Hugh Nelson is not the only Virginian who fought for his state despite opposing secession. In a letter to his son, soon-to-be famous General Robert E. Lee states: “As an American citizen, I take great pride in my country, her prosperity and her institutions, and would defend any State if her rights were invaded. But I can anticipate no greater calamity for the country than the dissolution of the Union. It would be an accumulation of all the evils we complain of, and I am willing to sacrifice everything but honor for its preservation. I hope, therefore, that all constitutional means will be exhausted before there is a resort to force. Secession is nothing but revolution.”
Why did these and other men fight for the Confederacy if they were against its very existence? Both Nelson and Lee mention honor. Indeed, many recruitment posters played on the idea of honor as well. Men were called to defend their brothers, their wives, their sisters, and the land they called home. Recruitment posters such as the one below bore heavily upon the conscious of many young Virginian men.
To refuse to defend one’s state was considered equivalent to sitting back and allowing the invaders to kill one’s brothers and rape one’s sisters and wives. This and other posters made it clear that dying an honorable death fighting for one’s homeland was preferable to living as a traitor and a coward. Local social pressure to join the war effort was also high and had a large initial impact on joining the army. Young men often enlisted simultaneously with the other men from their town– joining in arms the same friends they had known since their childhood days for their greatest adventure yet.Those who stayed home were shunned. Men who refused to fight often found themselves labeled as undesirable bachelors not worth marrying. They were known to receive women’s drawers; not as a romantic invitation, but as a disdainful assessment of their manliness. Of course, men joined for more practical reasons as well: men who joined were promised bounty and, at times, military furnishings.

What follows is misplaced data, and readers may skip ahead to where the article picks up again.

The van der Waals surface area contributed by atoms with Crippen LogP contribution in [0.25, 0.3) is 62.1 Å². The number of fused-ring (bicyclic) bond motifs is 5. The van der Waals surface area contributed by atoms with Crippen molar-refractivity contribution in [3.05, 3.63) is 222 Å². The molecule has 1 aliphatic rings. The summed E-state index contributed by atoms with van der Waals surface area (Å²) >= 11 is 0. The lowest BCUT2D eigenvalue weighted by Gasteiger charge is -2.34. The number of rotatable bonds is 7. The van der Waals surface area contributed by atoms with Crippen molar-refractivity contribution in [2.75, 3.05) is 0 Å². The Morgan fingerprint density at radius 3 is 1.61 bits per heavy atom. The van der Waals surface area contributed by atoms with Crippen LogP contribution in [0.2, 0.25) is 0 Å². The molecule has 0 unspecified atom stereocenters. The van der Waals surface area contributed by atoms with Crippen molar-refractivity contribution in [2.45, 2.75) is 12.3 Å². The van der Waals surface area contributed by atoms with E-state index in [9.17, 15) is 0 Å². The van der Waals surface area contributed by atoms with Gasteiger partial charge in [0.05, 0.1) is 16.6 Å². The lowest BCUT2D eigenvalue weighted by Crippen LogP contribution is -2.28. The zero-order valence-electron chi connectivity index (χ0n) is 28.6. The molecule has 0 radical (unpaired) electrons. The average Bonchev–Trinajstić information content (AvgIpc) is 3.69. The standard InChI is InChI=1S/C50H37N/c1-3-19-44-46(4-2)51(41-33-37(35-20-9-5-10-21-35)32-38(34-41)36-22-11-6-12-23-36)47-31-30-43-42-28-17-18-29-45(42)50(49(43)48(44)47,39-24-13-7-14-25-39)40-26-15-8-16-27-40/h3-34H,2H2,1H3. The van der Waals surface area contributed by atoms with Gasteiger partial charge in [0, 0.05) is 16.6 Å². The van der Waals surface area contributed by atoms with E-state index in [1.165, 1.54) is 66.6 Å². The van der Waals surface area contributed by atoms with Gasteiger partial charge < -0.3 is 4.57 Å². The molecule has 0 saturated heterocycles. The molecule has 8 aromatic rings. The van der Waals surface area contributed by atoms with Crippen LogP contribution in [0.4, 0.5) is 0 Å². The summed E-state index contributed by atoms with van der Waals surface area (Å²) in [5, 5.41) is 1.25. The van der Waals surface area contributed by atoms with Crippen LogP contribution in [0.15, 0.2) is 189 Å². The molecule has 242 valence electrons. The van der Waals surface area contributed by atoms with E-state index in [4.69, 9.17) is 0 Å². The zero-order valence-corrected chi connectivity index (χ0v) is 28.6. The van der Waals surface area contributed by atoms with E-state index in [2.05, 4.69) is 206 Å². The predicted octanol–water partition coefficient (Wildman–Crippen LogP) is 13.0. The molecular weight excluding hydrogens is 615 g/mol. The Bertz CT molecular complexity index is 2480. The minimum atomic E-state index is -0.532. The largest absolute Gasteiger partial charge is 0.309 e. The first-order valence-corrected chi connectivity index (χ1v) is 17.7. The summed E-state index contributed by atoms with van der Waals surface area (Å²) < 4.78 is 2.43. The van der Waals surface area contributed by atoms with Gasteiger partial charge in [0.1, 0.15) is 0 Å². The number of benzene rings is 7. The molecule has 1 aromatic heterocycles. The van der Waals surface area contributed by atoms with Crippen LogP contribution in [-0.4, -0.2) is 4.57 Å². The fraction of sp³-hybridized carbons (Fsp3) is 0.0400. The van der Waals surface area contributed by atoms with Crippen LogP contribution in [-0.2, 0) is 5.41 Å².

And so these men known as Southern Unionists marched off to fight a battle they did not believe in. Some fought for honor, their families, and their homes. Others fought for adventure and the promise of money. Some fought to avoid the scorn that came with refusing to fight. No matter what reason lay behind their enlistment, though, none of the Virginian men could have anticipated how dearly they would pay. Matched by only one other Confederate state in number of casualties, Virginia would bury over 30,000 of its men.
-Casey Marion, Long Branch Plantation Intern
The Shenandoah Valley’s fertile soils and its extensive system of easily-navigable rivers made it the perfect site for agriculture in Virginia.The Shenandoah Valley so prolifically produced wheat that it during the Civil War it was known as the Breadbasket of the Confederacy. Long before the Civil War, though, wheat was considered a major cash crop of the Shenandoah Valley. Wheat was introduced into Virginia by English colonists in the 1600s, allowing them to reach self-sufficiency by 1630. By 1739, Virginia exported much of its wheat crop to the West Indies. By the mid 19th century, the Valley was producing 22% of Virginia’s wheat crop, and Alexandria, Norfolk, and Richmond had turned into major wheat-exporting cities.